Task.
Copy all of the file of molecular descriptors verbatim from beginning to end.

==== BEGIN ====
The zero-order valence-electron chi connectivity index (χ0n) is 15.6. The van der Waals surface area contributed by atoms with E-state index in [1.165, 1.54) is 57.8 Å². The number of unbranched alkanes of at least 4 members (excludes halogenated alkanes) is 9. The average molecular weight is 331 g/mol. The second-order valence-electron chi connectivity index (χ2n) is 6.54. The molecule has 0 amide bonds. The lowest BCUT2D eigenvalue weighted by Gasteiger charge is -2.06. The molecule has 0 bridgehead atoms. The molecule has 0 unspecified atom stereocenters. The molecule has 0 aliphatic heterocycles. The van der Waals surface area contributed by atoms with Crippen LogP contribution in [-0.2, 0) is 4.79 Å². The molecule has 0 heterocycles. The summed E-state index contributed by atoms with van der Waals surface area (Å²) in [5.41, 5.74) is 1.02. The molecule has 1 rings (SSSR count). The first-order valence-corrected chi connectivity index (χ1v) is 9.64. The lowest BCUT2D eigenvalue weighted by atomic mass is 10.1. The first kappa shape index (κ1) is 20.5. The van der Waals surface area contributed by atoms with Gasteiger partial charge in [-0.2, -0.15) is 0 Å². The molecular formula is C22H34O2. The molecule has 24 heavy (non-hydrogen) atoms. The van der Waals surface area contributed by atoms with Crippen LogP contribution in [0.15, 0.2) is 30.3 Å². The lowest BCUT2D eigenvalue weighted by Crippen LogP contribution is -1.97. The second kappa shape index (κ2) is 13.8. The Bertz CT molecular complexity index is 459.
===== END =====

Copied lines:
The zero-order valence-electron chi connectivity index (χ0n) is 15.6. The van der Waals surface area contributed by atoms with E-state index in [1.165, 1.54) is 57.8 Å². The number of unbranched alkanes of at least 4 members (excludes halogenated alkanes) is 9. The average molecular weight is 331 g/mol. The second-order valence-electron chi connectivity index (χ2n) is 6.54. The molecule has 0 amide bonds. The lowest BCUT2D eigenvalue weighted by Gasteiger charge is -2.06. The molecule has 0 bridgehead atoms. The molecule has 0 unspecified atom stereocenters. The molecule has 0 aliphatic heterocycles. The van der Waals surface area contributed by atoms with Crippen LogP contribution in [-0.2, 0) is 4.79 Å². The molecule has 0 heterocycles. The summed E-state index contributed by atoms with van der Waals surface area (Å²) in [5.41, 5.74) is 1.02. The molecule has 1 rings (SSSR count). The first-order valence-corrected chi connectivity index (χ1v) is 9.64. The lowest BCUT2D eigenvalue weighted by atomic mass is 10.1. The first kappa shape index (κ1) is 20.5. The van der Waals surface area contributed by atoms with Gasteiger partial charge in [-0.2, -0.15) is 0 Å². The molecular formula is C22H34O2. The molecule has 24 heavy (non-hydrogen) atoms. The van der Waals surface area contributed by atoms with Crippen LogP contribution in [0.15, 0.2) is 30.3 Å². The lowest BCUT2D eigenvalue weighted by Crippen LogP contribution is -1.97. The second kappa shape index (κ2) is 13.8. The Bertz CT molecular complexity index is 459.